Nov 29, 2012 9:00am PST
if congress refuses to ask. we go over the fiscal cliff rates reset under bill clinton and you're negotiating a tax cut not a tax increase. other thing the way weight of public opinion since that level has moved strongly against republicans. look who the public says they're going to blame if we go over the cliff, it's republicans because they see them as having forced the issue last time around, been willing to do this this time around. one reason boehner is grumbly and nervous because he doesn't have any leverage. >> i want to point this out. this is interesting in terms of the smoke and mirrors how this will play out for the republicans. in the "wall street journal" they write obama's flexible on highest tax rates. white house's flexibility, described by bowls, confirmed by the administration officials, could envision tax rates -- tax rate increase from the current level but was less than clinton era levels. if the republicans can say, we cut taxes from where they were under clinton it gives them cover though rates may go up. a weird, if there is an act of kabuki theater that would be it, r
Dec 6, 2012 9:00am PST
to avoid the fiscal cliff over republicans. the same poll gave president obama his highest approval rating in three years, with 53% support. in the next hour and a half, president obama will continue the great reasonableness tour of 2012. visiting a middle class family in northern virginia with the aim of putting more pressure on congress to extend middle income tax cuts. majority leader harry reid did his part for the cause on the senate floor today. >> so it's apparent how this will end. the only question is, when will it end? it's how long will speaker boehner make middle class families wait for relief and how long will he force the financial markets to wait for uncertainty. >> joining the panel now, the sage of capitol hill, the seasonally elegant luke russert. >> thank you so much for having me. >> you get a special intro when you arrive on set a little late. thrilled to have you here, with ongoing deliberation on capitol hill, you are the eyes. >> eyes and ears hopefully. yet i'm here, congress is recessed this week. >> always a reason, my friend. the fact that tim geithner came out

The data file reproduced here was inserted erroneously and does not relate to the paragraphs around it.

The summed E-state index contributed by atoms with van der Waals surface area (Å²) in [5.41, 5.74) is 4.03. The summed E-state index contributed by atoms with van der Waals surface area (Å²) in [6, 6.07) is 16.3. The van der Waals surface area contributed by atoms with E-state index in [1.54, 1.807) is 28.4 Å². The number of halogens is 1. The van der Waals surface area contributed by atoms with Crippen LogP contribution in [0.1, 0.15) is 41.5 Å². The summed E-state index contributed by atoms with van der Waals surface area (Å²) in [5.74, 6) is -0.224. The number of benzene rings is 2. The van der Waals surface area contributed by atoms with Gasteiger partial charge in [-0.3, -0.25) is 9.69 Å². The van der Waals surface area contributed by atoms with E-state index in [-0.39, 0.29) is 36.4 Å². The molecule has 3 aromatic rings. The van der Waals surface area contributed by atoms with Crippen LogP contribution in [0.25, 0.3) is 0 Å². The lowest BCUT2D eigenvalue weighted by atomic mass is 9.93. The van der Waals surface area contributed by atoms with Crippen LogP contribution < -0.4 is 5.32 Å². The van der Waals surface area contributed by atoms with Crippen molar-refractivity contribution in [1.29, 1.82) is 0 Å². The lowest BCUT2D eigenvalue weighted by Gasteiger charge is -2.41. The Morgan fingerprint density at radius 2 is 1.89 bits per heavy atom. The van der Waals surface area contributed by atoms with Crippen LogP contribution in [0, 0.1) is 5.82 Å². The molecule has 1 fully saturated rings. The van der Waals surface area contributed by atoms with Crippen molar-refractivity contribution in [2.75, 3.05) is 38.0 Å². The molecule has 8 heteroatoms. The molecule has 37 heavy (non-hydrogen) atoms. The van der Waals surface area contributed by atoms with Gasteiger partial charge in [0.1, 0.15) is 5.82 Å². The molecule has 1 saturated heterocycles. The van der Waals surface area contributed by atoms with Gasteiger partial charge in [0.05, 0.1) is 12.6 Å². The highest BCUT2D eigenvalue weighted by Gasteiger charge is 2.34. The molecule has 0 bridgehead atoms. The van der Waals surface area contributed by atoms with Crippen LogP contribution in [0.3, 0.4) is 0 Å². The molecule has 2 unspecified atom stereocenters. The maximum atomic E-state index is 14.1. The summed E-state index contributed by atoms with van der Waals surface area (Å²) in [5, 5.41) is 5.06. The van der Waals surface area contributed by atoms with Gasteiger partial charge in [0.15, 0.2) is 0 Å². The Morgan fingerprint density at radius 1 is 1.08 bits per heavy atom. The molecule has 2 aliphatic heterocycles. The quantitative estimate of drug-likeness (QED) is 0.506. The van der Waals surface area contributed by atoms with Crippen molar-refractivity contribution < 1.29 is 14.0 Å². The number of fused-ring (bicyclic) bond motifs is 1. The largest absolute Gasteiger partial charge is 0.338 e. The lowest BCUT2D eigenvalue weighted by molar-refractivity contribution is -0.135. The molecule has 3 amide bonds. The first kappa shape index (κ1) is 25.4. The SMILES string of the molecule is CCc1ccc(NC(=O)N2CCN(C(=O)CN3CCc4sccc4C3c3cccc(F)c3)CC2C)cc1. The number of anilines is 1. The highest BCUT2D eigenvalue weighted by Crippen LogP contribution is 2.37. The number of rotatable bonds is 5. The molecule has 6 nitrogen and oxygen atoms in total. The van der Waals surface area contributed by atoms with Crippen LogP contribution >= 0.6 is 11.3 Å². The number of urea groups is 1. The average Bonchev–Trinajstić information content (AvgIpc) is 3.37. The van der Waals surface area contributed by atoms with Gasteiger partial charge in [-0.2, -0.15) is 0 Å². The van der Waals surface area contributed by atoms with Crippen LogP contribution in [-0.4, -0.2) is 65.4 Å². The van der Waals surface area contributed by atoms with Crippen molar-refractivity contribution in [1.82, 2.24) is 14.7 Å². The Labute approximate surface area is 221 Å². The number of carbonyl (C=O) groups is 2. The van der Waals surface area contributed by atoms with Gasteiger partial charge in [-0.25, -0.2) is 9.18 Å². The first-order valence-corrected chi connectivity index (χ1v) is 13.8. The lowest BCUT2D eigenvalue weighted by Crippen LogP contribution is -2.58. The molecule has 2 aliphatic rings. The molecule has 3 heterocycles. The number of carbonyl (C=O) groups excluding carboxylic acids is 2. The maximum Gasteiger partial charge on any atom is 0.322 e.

Dec 5, 2012 9:00am PST
the country will think republicans are to blame if we go over the fiscal cliff, six out of ten voters in november said the tax rates should go up, how much longer can he afford to politically keep this pledge and he said look, you heard it there, the rates when we close the revenues, loopholes will go up on the rich people. that still is the mindset. what's interesting, is talking to republicans leaving the house conference gop conference this morning, there is a lot of support for speaker boehner. there aren't cracks like there were during the debt limit where he had a faction that was lining up against him wholeheartedly. even after yesterday we heard all the stuff of fallout from the conservative right against his position, that conference this morning was pretty supportive of speaker boehner and seem to be -- say something we say way too often here in washington, d.c., doubling down on the speaker's approach, at least here in early december. >> everyone seems to be doubling down, luke. i mean the idea that now nobodies's moving at all. i thought it was interesting that boehner is
Dec 4, 2012 9:00am PST
maybe in this fiscal cliff deal. grover, the first question i have for you is this, your pledge, the pledge that many republicans have signed on to, opposes any and all efforts to increase marginal income tax rates and opposes any net reduction or elimination of deductions and credits unless matched for dollar by further reducing tax rates. closing loopholes and ending deductions would seem to increase the tax burden that americans are paying to the federal government. given that, do you support the proposal put forward by john boehner? >> well, because the proposal is significantly amorphous, you could get those revenues through economic growth and we don't really have things nailed down, i don't want to talk about a hypothetical, but there is a danger that when you put revenues on the table, even revenues through economic growth, if you grew at 4% a year, reagan levels, instead of 2%, french levels or obama levels, you would net $5 trillion in additional revenue to the government, you could pay down all of obama's additional debt by higher levels of growth, not raising taxes.